- Helps even out skin tone.
- Improves the symptoms of melasma (also called chloasma), a hyper-pigmentation of the skin.
- Repairs scarred and blemished skin.
- Restores collagen.
- Softens and firms the skin.
- Relieves skin that has been burned.
- Cleanses and tightens pores and balance sebum production.
Grape seed oil is used to help increase immunity and also, to prevent some disorders and diseases such as Alzheimer’s disease, hereditary hemochromatosis, chronic venous insufficiency, cardiovascular conditions, edema, to lowering systolic blood pressure and heart rate, to promote wound healing, and to reduce inflammation.
In addition, grape seed oil can help prevent prostate, breast, lung, and colon cancer.
Benefits of Grape Seed Oil
This property has been widely studied in grape seed extracts whose compounds are capable of scavenging reactive oxygen species and inhibiting lipid oxidation.
Xia et al compared the antioxidant capacity of grape and its by-products, including leaves, skin, wine, and seeds. As a result, the highest antioxidant effect, was found in grape seeds.
The great antioxidant capacity of grape seed oil has relation with the high content of gallic acid, catechin, epicatechin, procyanidins, and proanthocyanidins, and may be a result of the synergistic combination of these phenolic compounds.
The basic biological mechanism of the antioxidant effect is the elimination of free radicals, mainly hydroxyl radicals, and the chelation of metals, which influence cell signaling and the functioning of the immune system.
This fact becomes especially important when we think about the ability of grape seed extract to attenuate oxidative stress and reduce low-density lipoprotein levels, and thus decrease the inflammatory process related to some diseases such as cancer, type 2 diabetes mellitus, pulmonary and cardiovascular diseases, and degenerative illnesses.
Chronic diseases, which may be associated with increased mortality and morbidity rates worldwide, are generally accompanied by inflammation processes, which are often difficult to control with available therapies and interventions. In this context, the consumption of nutrients with anti-inflammatory capabilities would be beneficial in the treatment of chronic diseases.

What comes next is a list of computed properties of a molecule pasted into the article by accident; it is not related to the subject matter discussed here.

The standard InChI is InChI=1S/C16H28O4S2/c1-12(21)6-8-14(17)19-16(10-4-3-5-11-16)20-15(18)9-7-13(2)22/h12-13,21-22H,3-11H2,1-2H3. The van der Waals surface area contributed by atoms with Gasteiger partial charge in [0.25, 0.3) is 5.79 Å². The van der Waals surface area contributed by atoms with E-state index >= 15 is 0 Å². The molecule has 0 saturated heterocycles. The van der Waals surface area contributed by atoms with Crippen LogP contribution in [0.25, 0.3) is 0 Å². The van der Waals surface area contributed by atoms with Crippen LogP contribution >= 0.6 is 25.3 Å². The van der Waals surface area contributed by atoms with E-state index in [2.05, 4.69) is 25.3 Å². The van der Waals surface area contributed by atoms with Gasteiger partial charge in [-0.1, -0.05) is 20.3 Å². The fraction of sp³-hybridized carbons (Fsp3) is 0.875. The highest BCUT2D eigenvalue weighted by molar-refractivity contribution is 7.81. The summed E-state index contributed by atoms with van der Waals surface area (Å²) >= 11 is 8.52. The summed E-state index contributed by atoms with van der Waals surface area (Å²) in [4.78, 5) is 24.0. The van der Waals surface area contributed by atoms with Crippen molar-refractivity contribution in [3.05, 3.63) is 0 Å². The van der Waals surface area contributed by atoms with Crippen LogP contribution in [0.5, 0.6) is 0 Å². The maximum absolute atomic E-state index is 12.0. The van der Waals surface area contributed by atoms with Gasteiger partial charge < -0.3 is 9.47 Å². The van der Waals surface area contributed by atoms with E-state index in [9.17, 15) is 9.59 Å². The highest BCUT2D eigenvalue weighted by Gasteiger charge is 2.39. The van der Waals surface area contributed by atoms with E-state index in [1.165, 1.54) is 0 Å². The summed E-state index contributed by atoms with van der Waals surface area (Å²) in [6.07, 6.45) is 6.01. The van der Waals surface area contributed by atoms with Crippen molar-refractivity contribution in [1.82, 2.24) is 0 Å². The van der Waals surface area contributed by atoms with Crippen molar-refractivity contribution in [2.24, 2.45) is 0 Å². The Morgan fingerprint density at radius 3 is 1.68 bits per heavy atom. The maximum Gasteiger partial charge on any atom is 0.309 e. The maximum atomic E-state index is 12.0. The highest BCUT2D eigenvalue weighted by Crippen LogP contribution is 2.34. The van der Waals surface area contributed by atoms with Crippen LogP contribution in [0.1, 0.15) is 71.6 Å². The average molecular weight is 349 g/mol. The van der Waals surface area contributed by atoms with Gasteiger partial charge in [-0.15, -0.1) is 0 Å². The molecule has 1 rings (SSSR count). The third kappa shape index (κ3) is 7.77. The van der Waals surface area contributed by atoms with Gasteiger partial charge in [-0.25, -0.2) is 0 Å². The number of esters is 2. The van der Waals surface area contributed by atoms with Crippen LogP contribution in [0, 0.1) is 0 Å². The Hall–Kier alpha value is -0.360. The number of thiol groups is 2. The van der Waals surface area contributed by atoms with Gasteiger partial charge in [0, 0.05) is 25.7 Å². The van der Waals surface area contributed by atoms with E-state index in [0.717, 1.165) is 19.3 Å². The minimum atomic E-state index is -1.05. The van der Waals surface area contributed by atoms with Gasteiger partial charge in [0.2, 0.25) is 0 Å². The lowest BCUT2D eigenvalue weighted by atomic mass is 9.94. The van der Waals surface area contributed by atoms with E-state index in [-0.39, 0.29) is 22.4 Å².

Grape and its by-products, contain different phenolic compounds such as resveratrol, quercetin, procyanidins, and others, with anti-inflammatory and antioxidant capabilities.
Olas et al. observed that grape seed oil decreased platelet adhesion in vitro, showing more effectiveness than pure resveratrol.
This result, along with that reported by Sano et al, showing a reducing effect of grape seed extract on oxidized LDL in 61 healthy subjects, suggests a cardioprotective potential of grape seed oil.
In addition, the polyphenols present in grape seed oil are able to inhibit the release of arachidonic acid, responsible for the production of leukotrienes and prostaglandins, which in turn activates the inflammatory response.
Grape and products from grape have been consumed for a long time. The studies have demonstrated an inverse association between intake of grape and products from grape and mortality from age-related diseases such as coronary heart diseases.
In addition, accumulated evidence suggests that grape extracts and purified grape polyphenols possess a diverse array of biological actions and may be beneficial in the prevention of some inflammatory-mediated illness including cardiovascular disease, and lowering systolic blood pressure and heart rate.
Active components from grape extracts, which include the grape seed, grape skin, and grape juice, that have been identified thus far include polyphenols such as resveratrol, phenolic acids, anthocyanins, and flavonoids. All possess potent antioxidant properties and have been shown to decrease low-density lipoprotein-cholesterol oxidation and platelet aggregation.
These compounds also possess a range of additional cardioprotective and vasoprotective properties including antiatherosclerotic, antiarrhythmic, and vasorelaxation actions.
Anticancer and antitumor activity
Many evidences have shown that the extracts from grapes and its by-products had anticancer activity for preventing some types of cancer.
The National Cancer Institute is supporting preliminary studies on grape seed extract for preventing prostate, lung, and colon cancer.
For example, Hudson et al. reported that grape skin extract induced prostate tumor cell lines apoptosis with high rates. In addition, extract from pomace remaining after wine production, inhibited activities of matrix metalloproteinases, and expressed a significant antiproliferative effect on human colon adenocarcinoma cells, which implied by-product of wine would help to fight against carcinogenesis.
Besides, Phenolics of grape juice also significantly inhibited carcinogen-induced DNA adduct formation in rat model, and inhibited DNA synthesis in breast cancer cells.
But, what about grape seed oil?